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Fully Celebrated Orchestra

Event Details

Fully Celebrated Orchestra

Time: November 8, 2009 at 10pm to November 9, 2009 at 1am
Location: The Alchemist Lounge
Street: 435 South Huntington Avenue
City/Town: Jamaica Plain
Website or Map:…
Phone: 617-477-5741
Event Type: jazz, series
Organized By: Lyndon
Latest Activity: Nov 8, 2009

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Event Description

The Fully Celebrated Orchestra is a mouthful for a quartet, but alto saxophonist Jim Hobbs unfolds big sounds with his two-horn front line backed by bass and drums. While the model hearkens to early Ornette, the writing is original, quirky, and compellingly modern.

For instance, the opener, “Lord of Creatures,” begins with a mournful sax, quickly joined by trumpet (sometimes in unison, sometimes tuned a shade differently, creating occasional dissonance) and drums, while the bass repeats the same note, adding static rhythm. The following number, “Throne of Osiris,” mocks a Jazz dirge, heavy with the legato, while “The Mackie Burnette” begins with a hard-edged Ayleresque theme honked by Hobbs at an accelerated pace, followed by some Hobbesian rattling, a bit of collective improvising by the horns, and call-and response variations.

In contrast, “Three Rivers” starts with Timo Shanko’s gentle and largely conventional-sounding bass performing a cappella, followed by the horns in unison over the bass and drums, interspersed with solos from Taylor Ho Bynum. The horns are clearly the dominant soloists, with Bynum performing brilliantly, as the setting is ideal for his elastic sound. He has the opportunity to stretch, as his solos are filled with pinched tones and colors that reverberate with a pronounced emotional thrust, restrained by volume.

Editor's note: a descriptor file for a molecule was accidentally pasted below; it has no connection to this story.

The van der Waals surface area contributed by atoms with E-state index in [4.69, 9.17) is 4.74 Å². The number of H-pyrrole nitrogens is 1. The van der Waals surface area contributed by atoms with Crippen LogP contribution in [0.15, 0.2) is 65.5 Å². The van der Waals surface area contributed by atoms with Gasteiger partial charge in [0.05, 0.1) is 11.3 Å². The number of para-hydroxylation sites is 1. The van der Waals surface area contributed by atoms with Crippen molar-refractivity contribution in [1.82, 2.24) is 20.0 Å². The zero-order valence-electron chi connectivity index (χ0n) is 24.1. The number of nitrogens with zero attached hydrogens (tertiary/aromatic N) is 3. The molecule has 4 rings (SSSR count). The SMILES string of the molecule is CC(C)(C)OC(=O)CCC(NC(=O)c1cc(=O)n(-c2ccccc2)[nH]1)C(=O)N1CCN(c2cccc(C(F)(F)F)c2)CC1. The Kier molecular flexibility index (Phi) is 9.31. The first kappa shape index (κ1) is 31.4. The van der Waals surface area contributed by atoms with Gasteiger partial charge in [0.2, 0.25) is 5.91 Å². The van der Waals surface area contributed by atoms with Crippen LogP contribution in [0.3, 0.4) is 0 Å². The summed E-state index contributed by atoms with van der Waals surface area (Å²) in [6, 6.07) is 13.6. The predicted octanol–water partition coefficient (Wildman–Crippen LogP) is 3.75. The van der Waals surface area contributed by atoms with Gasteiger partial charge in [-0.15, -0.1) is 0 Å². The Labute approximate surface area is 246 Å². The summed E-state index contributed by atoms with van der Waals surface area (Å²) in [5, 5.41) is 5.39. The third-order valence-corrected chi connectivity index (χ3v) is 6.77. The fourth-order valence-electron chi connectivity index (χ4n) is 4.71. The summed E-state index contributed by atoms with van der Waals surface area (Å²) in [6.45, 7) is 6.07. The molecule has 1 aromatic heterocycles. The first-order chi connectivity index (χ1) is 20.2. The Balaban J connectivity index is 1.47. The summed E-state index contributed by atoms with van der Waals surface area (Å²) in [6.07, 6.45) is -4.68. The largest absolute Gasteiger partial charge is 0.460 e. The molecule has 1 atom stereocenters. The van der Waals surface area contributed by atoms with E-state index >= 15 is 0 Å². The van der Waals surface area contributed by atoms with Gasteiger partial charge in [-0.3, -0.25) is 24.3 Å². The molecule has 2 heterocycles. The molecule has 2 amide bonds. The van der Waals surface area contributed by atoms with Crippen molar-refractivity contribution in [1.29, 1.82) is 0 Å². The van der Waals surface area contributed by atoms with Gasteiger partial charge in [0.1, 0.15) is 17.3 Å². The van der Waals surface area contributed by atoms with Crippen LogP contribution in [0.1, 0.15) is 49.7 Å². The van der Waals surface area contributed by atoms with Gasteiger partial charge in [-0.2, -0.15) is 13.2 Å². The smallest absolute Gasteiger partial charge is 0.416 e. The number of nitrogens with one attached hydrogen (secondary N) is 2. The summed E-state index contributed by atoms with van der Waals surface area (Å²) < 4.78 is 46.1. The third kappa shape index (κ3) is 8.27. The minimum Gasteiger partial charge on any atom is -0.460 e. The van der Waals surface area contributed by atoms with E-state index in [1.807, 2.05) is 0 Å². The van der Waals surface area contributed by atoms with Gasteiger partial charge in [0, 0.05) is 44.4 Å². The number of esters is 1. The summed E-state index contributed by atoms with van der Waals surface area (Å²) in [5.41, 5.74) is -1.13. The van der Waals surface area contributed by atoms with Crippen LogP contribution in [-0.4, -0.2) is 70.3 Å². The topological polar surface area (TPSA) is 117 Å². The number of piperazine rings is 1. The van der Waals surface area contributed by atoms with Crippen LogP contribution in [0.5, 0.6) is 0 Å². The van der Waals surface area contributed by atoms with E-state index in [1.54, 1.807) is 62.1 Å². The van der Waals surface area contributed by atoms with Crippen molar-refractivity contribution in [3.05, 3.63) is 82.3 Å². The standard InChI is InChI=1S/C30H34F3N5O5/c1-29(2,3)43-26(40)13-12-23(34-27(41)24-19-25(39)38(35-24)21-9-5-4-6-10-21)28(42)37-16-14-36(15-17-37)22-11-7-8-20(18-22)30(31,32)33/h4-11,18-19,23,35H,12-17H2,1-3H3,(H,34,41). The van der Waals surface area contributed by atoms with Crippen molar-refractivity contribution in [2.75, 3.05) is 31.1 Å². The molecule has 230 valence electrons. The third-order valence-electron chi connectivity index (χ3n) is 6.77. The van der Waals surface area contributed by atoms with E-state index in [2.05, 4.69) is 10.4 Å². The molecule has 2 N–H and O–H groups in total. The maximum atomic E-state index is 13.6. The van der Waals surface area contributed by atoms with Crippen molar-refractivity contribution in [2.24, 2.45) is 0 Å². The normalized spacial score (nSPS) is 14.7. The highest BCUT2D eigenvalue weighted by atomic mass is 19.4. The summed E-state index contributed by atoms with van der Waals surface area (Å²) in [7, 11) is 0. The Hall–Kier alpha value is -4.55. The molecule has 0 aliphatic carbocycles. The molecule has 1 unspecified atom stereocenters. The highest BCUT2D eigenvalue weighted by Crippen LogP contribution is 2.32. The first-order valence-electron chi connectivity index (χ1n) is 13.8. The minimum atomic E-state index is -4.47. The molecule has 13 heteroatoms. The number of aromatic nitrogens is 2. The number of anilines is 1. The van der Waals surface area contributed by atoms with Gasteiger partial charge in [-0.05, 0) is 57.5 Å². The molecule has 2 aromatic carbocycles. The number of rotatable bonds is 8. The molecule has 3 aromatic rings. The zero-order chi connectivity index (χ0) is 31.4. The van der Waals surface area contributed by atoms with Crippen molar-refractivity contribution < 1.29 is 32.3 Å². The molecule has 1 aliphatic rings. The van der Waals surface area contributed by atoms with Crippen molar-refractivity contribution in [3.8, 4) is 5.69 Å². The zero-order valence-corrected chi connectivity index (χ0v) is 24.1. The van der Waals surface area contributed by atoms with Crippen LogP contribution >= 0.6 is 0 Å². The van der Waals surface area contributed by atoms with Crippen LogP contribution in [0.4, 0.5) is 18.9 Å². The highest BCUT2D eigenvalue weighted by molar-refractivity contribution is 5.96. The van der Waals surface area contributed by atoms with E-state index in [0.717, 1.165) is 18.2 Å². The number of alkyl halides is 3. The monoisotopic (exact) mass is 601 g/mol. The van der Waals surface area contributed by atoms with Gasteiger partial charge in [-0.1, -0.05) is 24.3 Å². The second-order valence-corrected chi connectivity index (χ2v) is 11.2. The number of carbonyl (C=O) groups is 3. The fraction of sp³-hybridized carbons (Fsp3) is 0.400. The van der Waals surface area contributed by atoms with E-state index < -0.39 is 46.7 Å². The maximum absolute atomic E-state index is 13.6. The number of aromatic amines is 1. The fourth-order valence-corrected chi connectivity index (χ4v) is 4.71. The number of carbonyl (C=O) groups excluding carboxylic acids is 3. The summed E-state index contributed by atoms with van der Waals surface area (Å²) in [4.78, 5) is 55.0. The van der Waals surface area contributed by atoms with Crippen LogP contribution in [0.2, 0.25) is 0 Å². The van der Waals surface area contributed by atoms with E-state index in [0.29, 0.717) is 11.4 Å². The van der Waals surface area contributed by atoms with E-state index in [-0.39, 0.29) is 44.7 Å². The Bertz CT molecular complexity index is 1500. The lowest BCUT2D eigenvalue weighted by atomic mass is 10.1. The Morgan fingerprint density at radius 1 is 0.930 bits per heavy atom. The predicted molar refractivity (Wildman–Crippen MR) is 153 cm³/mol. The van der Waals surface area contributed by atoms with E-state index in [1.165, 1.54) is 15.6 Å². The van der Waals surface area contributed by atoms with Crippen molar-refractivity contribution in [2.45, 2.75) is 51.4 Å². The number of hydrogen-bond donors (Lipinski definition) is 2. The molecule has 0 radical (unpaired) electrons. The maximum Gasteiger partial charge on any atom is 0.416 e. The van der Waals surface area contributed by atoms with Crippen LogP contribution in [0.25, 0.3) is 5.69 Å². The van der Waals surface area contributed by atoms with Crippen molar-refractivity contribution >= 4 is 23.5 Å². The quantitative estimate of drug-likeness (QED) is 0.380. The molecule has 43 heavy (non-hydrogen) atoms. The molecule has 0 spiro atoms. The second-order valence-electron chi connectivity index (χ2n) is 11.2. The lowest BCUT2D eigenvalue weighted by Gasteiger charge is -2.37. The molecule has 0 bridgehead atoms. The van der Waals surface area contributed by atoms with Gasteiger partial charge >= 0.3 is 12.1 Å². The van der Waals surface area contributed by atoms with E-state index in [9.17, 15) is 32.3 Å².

Hobbs is a solid sender, strong and powerful on alto, an intense wailer, but it is his superb writing that distinguishes the set, his vision that mixes tempos, time signatures, harmonies, and timbre: an exciting voice. His “Ol’ Lady Who?” is a tune with staying power, its eerie melody and tight voicing a sure winner.

Timo Shanko and Django Carranza are less distinguished as soloists, but each provides strong support for the horns, Shanko in particular a good listener and a hardworking, valued team player. Carranza’s job is not easy, as the rhythms change on a dime—though his soloing does not rise to the level of the horns. Overall, this is an album to savor, the often thrilling compositions and arrangements and the compelling horn solos separating it from the pack.

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